I’m excited to announce that I’ll be moderating a panel on December 6, 2011 for the Massachusetts Technology Leadership Council titled: “Sustainability: Don’t Market to Key Audiences, Motivate Them!” I’m assembling a panel of speakers to address consumer marketing, employee engagement, supplier engagement, and investor communications.
Marketing should always be more than one-way spin, it should motivate the audience to take an action. This is even more important in sustainability, where the real impact will be determined not by whether people remember what you said, but whether they engage and help the company achieve its sustainability goals.
Stay tuned for more details!
Having a great strategy, clear accomplishments, great data and good dialogue are important. But in these multi-media, multi-platform days, that alone is not enough. As sustainability migrates from being a specialized issue to one of concern to mainstream audiences, all this information must be accessible to people without specialized training and inside knowledge. If a CSR report is cloaked in jargon or shackled with technical limitations, it will fail to achieve its communications goals. Read more…
The CSR reports of the past often took a positive, upbeat tone. An annual printed report with limited distribution was a one-way vehicle for the company to promote its actions with little ability for stakeholders to comment or reply. As a career marketing and communications guy, I can say that this is how we are trained, we don’t know any better!
But now companies are told they need “dialogue”, “transparency”, and “authenticity”. Great concepts, but what do they look like? How does a classically-trained communications professional incorporate these new ideas into a CSR report? Read more…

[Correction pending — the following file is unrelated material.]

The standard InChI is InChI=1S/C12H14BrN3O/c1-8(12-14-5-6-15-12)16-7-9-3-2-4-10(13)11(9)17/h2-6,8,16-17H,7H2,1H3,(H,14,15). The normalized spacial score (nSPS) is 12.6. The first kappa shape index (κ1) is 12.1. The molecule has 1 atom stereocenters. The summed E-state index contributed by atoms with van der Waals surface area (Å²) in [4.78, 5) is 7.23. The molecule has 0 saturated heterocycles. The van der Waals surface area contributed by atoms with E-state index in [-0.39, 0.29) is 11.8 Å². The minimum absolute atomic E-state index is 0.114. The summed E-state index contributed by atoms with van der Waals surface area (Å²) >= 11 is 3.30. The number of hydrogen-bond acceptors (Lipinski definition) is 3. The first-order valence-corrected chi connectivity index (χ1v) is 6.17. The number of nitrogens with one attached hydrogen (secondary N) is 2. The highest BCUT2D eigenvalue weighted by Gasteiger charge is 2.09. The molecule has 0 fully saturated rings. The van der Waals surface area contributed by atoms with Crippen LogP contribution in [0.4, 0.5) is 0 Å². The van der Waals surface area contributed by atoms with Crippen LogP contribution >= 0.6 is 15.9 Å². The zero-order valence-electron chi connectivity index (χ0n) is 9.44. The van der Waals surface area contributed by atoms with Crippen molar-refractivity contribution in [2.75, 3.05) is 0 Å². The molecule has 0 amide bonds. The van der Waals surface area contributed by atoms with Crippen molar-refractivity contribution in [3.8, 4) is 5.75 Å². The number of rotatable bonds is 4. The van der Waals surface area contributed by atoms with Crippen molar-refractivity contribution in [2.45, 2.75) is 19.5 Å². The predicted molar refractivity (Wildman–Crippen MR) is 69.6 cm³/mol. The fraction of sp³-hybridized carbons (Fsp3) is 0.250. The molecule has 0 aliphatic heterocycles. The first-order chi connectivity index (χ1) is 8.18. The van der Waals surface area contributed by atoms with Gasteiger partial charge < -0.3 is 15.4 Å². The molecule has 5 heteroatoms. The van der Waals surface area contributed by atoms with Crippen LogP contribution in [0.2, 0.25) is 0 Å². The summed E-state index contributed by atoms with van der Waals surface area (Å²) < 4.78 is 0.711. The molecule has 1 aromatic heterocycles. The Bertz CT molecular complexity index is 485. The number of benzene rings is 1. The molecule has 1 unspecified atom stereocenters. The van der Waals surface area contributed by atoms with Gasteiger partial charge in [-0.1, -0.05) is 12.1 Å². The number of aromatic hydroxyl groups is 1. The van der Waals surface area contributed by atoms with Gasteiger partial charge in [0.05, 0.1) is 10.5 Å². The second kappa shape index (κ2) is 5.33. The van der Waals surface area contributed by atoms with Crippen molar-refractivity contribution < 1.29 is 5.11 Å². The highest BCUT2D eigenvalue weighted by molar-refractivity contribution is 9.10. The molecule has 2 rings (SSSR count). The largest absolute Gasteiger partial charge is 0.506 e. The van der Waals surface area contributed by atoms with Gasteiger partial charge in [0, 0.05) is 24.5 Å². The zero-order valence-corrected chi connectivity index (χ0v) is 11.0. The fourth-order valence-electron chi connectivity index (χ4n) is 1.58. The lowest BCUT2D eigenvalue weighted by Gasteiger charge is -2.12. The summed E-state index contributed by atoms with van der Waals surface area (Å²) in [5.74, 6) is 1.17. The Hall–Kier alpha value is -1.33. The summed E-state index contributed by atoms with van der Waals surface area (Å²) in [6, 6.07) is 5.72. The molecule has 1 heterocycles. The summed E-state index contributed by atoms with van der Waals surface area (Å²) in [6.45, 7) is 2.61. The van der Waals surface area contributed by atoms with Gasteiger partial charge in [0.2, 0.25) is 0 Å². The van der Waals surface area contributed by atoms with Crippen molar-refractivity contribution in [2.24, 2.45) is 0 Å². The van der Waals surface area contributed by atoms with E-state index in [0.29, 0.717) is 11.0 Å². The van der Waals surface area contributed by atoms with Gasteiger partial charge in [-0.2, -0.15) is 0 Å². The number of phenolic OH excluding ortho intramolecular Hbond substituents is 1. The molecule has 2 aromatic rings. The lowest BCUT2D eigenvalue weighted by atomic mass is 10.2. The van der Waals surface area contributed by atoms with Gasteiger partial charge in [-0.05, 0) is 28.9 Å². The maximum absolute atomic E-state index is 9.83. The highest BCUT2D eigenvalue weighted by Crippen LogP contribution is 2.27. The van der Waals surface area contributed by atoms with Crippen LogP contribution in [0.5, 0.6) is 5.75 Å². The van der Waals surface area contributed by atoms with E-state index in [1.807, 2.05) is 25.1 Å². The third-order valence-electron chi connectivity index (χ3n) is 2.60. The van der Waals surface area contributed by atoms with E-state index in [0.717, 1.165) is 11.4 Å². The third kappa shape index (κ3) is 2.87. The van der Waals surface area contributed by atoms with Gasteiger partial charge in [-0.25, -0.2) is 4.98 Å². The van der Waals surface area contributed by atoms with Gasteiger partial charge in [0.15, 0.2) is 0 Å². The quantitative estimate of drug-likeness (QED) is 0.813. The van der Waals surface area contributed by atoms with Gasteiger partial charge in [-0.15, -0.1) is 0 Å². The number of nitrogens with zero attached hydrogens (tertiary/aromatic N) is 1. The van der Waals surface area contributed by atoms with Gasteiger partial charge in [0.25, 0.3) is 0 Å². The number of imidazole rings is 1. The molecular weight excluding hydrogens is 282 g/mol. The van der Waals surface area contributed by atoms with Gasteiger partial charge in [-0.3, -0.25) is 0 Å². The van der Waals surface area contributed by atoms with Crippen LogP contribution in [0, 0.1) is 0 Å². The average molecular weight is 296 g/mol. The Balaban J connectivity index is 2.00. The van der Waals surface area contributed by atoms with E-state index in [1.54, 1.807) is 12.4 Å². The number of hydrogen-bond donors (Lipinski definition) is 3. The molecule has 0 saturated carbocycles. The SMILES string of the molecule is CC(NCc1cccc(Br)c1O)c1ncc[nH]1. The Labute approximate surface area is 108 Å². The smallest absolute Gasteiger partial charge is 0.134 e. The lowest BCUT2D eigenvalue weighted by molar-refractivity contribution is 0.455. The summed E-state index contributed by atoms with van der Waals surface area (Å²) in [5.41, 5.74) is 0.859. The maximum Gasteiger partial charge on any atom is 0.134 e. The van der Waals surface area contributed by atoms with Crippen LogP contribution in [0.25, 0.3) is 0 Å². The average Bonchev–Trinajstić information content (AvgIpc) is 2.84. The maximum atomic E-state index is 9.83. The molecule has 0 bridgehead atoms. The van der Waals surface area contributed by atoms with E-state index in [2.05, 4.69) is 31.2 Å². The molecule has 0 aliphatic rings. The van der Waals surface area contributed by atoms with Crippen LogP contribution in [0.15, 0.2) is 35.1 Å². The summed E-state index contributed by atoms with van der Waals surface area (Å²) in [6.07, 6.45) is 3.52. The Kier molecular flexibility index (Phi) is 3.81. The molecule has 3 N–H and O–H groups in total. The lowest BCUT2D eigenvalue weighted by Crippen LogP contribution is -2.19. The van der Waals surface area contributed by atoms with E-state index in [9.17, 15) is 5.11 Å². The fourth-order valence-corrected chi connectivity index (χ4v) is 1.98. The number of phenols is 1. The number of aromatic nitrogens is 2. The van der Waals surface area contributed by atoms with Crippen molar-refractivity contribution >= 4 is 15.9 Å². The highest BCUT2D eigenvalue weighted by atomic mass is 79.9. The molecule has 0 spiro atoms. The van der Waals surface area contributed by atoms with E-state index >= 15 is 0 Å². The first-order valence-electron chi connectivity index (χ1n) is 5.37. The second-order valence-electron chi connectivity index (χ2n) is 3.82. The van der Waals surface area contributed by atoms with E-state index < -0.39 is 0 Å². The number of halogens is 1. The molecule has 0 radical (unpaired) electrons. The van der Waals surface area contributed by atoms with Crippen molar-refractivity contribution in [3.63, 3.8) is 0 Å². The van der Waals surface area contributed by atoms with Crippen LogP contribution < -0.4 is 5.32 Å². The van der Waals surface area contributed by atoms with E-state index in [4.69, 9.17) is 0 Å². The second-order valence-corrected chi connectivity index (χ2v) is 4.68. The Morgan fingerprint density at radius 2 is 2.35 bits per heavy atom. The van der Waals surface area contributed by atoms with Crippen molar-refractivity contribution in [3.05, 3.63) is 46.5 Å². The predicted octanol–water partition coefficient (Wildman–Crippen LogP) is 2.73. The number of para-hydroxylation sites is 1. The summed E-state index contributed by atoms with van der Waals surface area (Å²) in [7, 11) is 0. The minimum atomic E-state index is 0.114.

A credible, effective CSR report needs to start with a strategy that demonstrates a serious commitment on the part of the company. Unlike a typical marketing or PR communications initiative, the words and images aren’t the whole story. Four key elements — visibility, timing, structure and goals — say a great deal about the depth of a firm’s commitment. Read more…
CSR reports are often criticized as glossy PR efforts or obtuse, jargon-filled documents that only an insider can decipher. But these general criticims, however valid, aren’t helpful to companies trying to be truly responsible. The next four posts will outline concrete criteria you can use to evaluate how well your report communicates to core audiences of employees, customers/consumers, business partners and mainstream investsors.
I’ve spent a lot of time reviewing CSR reports lately trying to define what makes a report a persuasive and compelling read for a concerned, average person. I’ve developed a diagnostic scorecard with 15 criteria that fall into four categories. Of two dozen reports I’ve assessed, only two get a passing grade.
How can firms improve?This post will start with the first category: Leadership.